Taboo topics are not the easiest to chat to kids about. These entrepreneurs share savvy moves for tackling those taboo moments when little ones get curious
Parenthood is an incredible journey, especially when our little ones surprise us with their thought-provoking questions, even on those trickier, off-limits topics. It’s a bit of a puzzle, isn’t it? Should we dive into these subjects early on, or is it better to wait until our mischievous little explorers can grasp things better? We’ve been chatting with our Launchpad entrepreneurs to get the lowdown on their savvy ways of navigating these tricky questions.
Tackling taboo topics with kids
1. Nurture honesty
“I think the most important thing is to be open and honest with our little ones. Kids are curious and don’t judge topics as taboo, unlike grown-ups sometimes do. We parents have the power to shape our children’s minds and the future generation, so let’s make sure we set a good example and talk to them with kindness and respect.
My children are still young, so we haven’t had many significant conversations yet. However, we have discussed topics such as different races, why people look different, and visited churches and temples during our travels. I enjoy having these conversations with them as their minds are so open and innocent, and there is always a lot of questioning and laughter involved.”
Linda Morrison, Founder and Creative Director, MiliMilu
2. Be as open as possible
“Our kids are still very young, but we try to be as open as possible and to minimise ‘taboo’ subjects, as far as possible. Who knows if we’re doing it right, but here’s to trying!
This matches my approach in business. I run Phoenix Wills in Singapore, a Wills and Guardianship consultancy, which obviously centres around one of the classic taboos: passing away. We believe this should be talked about freely and openly – it is so important to have your affairs in order so that your loved ones are protected, should the worst happen. It’s the one certain event in our lives, so why don’t we talk about it?”
Lucy d’Ambrumenil, Managing Director, Phoenix Wills
3. Approach the topic with respect
“I don’t have children, but as an Early Childhood Educator, I can share about how these topics can be addressed. For topics like religion, we will talk about the topic of respect. There are many books to begin this topic, such as Carla’s Sandwich, Sulwe and Acceptance is My Superpower. Have a conversation with your child; help them to understand others and explain the different beliefs of the religions. We may not agree or believe, but we can respect others’ beliefs, as long as it doesn’t hurt others or yourself.”
Eileen Tan, Founder & Educator, Spacing
4. Encourage curiosity
“As a psychologist, entrepreneur, and a parent of a 6-year-old, I encourage my son to challenge me, to ask, to sit with the feelings, and to allow not having the answer to be an option too… to wonder and search together. We have our favourite thought-provoking question, ‘If you could have any superpower for a day, what would it be, and how would you use it to make the world a better place?’ (you can insert the taboo topic). I love how it nurtures trust and allows him to explore sensitive topics with confidence, knowing he can openly share his thoughts, questions, and that it is OKAY to FEEL it all.”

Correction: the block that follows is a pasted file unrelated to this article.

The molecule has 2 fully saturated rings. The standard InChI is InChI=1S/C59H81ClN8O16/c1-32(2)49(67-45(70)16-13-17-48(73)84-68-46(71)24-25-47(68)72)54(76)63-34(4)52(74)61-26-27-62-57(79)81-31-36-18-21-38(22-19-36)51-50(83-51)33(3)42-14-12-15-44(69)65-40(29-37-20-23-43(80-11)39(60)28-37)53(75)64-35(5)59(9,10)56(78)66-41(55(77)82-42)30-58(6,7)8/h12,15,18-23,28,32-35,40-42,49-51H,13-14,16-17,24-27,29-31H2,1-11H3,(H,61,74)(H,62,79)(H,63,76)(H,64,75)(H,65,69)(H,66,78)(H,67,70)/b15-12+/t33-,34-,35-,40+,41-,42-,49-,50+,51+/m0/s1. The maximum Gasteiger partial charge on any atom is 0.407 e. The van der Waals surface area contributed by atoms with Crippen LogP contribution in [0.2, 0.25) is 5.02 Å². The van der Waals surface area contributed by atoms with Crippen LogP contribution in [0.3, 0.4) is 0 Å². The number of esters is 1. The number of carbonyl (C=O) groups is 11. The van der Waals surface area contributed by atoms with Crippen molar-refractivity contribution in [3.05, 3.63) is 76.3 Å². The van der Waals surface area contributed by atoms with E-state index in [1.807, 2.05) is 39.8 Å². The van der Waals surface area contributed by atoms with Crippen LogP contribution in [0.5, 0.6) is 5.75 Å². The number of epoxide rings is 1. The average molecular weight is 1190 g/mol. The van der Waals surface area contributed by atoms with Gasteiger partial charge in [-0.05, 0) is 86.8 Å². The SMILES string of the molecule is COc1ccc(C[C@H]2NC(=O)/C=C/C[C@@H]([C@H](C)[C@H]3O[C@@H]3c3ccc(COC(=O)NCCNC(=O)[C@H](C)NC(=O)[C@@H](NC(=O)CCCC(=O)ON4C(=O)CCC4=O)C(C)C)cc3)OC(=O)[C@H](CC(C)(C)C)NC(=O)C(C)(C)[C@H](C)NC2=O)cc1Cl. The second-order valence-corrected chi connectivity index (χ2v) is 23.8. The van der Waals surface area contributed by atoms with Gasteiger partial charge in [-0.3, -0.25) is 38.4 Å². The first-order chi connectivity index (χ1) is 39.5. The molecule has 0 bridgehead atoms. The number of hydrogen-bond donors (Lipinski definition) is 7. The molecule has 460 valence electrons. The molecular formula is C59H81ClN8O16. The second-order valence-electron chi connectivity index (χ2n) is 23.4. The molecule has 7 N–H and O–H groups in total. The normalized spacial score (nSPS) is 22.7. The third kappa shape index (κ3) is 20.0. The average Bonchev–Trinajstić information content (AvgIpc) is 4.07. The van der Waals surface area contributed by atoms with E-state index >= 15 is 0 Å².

Beata Justkowiak, Psychologist & Emotion Queen, Energising Goals
5. Nurture healthy conversations
“I always thought of my kids as tiny babies who needn’t be burdened with heavy conversations. But I was surprised when my 5-year-old came back to share an episode from school that reminded me that education on taboo topics starts early! I try to navigate these conversations with my toddlers in a thoughtful manner. From an early age, we’ve introduced the concept of ‘privacy’ when they are changing clothes or visiting the bathroom, ensuring that even the 2-year-old understands the notion of personal space. Our commitment to using the correct biological terms for body parts extends to our discussions about ‘good touch’ and ‘bad touch.’ We maintain an open and honest atmosphere to help them distinguish between appropriate and inappropriate physical contact. These early conversations, paired with the values of respect and trust, lay the groundwork for my children’s understanding of their bodies and personal boundaries, which is vital in their development.”
Kriti Gupta, Founder & CEO, NIMBU
6. Foster positive attitudes
“As a potty training coach, my mission extends beyond entrepreneurship to advocate for open conversations around sensitive subjects like potty training and toilet breaks. In societies where these topics often carry embarrassment and taboos, my goal is to change perceptions. I’ve observed that children, even those in diapers from birth, exhibit natural curiosity about these processes. Embracing this curiosity, fostering positive attitudes, and maintaining an open-door policy when appropriate can make potty training smoother. Honest answers to their questions and celebrating milestones in toilet use can help children grow with confidence. Breaking these taboos ensures children transition comfortably into this crucial life stage.”
Alicja Pawlowska, Managing Director, Potty Training Coach, Tinkle Star
And there you have it! If you have a tip or two you would like to share with us, we are all ears. Drop us a DM!